What is the proper height to hang art?

Updated April 17, 2017

Whether you are decorating your apartment with your favourite framed posters, or in charge of arranging priceless paintings for display in a museum, there are certain placement rules you may follow. These rules were set in place for the sole purpose of achieving the most aesthetic viewpoint for beholding the art. Most people tend to hang artwork higher than necessary. If you are wondering where to place your artwork, here are some steps you can undertake to determine the most appealing presentation.

Define your art. Your art can be one of many things. It can be one oversized painting or a considerably small piece. You can group a couple of average sized paintings or an entire conglomeration of frames. If you have a large group of frames, use the floor to lay them out into many different arrangements and judge which you like best before you start pounding nails in the wall. Try to choose frames that are similar in colour, shape or material for the best composition.

Define the area to for hanging. If you are hanging a painting in an art gallery. your painting may be the only thing on the wall. If you are decorating a room, you may have an assortment of walls to choose from. Large paintings look the best on large walls and small paintings look the best on smaller walls. Using a vertical wall to hang a vertical painting will flatter the artwork and complement the architecture. If you have an oddly shaped wall, try an oddly shaped conglomeration of smaller paintings.

Find your focal point. The focal point of the painting can usually be found dead centre. I say usually because the measurement is taken vertically only. The focal point is where the artist intended your eye to be drawn to first. To determine the focal point, use a tape measure to calculate the distance from the top of the frame to the bottom of the frame. Next, divide that number by two. Re-measure the second number from the top of the frame down again and the area directly around that point is your focal point. If you have a conglomeration of paintings, the focal point is in the centre of that group.

Determine the gallery level. There are slight disagreements over what gallery level is. Many experts say it is the eye level of the average person (the average person is 5'7"). This rule was made when the height of the average person was slightly shorter. As a result, a rule of thumb is to go by the eye level as determined by the height of the property owner or gallery owner. When you hang the painting, the focal point should be at gallery level. If the painting is off balance to the right or left, the focal point can be moved slightly to the right or left to make up the difference.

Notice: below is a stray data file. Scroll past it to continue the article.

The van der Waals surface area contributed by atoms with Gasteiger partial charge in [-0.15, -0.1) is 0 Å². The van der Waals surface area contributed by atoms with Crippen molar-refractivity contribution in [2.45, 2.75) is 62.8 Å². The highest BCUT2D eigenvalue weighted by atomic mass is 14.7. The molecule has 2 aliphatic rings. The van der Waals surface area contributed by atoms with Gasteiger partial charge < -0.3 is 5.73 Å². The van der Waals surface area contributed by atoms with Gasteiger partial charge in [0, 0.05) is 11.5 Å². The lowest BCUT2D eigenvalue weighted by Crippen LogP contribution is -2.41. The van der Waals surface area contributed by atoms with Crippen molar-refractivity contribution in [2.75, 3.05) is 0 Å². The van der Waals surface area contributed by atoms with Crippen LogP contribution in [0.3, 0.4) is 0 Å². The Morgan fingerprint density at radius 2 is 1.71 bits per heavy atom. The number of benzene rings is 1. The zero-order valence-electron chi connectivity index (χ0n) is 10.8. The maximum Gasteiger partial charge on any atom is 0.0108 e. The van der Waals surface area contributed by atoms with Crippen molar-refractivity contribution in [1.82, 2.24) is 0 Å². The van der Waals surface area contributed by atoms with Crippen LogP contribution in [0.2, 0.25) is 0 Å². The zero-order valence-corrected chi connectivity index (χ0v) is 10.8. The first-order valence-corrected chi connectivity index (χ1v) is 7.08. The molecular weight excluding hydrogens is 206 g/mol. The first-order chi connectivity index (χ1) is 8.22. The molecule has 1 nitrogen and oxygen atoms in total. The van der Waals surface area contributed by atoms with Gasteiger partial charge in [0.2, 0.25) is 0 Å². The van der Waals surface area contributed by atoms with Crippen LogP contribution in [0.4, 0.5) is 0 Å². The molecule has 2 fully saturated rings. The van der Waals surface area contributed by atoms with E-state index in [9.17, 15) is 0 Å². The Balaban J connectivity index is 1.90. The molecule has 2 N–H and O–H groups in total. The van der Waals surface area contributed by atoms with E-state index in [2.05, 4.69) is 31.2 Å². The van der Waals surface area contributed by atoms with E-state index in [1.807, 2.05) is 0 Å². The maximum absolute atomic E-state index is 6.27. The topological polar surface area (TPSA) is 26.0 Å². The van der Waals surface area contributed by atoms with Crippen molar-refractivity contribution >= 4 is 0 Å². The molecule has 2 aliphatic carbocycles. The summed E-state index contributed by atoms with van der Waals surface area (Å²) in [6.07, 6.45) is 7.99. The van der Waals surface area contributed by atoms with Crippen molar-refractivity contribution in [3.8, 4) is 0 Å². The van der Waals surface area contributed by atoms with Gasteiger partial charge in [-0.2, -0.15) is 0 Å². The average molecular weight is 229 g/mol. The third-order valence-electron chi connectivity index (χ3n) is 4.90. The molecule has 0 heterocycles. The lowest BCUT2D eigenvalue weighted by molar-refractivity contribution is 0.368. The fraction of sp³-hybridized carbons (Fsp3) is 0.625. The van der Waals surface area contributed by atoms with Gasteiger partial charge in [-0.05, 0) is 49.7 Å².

Offset other Items. If you are using a painting to complement a lamp or a vase, a good distance to hang it is 10" to 12" from that item. If you are using the painting to complement a large piece of furniture, the proper painting size is 2/3 to 3/4 the size of the furniture. If you want to completely focus on the painting itself, feature it alone on a wall and use well-placed lights to set it off. As with any rules, they can be easily broken. If you are an artist, you can easily determine where a piece looks best on the wall. In the end, do what you think looks best. You can eyeball it if you chose.


Uniformity is key. You can zigzag your paintings all across the room provided they are uniform, and it should still look fantastic.


If you are hanging valuable pieces in areas where children will be gathering, make sure to hang the piece high enough so little hands cannot reach it. If you are hanging professional pieces in a gallery, be sure to leave room for a title and credit or price tag underneath.

Things You'll Need

  • Tape measure
  • Pencil with eraser
  • Hammer
  • Picture hooks
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About the Author

Diane Todd holds a Bachelor of Arts in mass communication from North Carolina State University and is a former video and web producer for a North Carolina multimedia agency. She also spent several years as a media specialist/graphics designer for the Cumberland County school system in Fayetteville, N.C.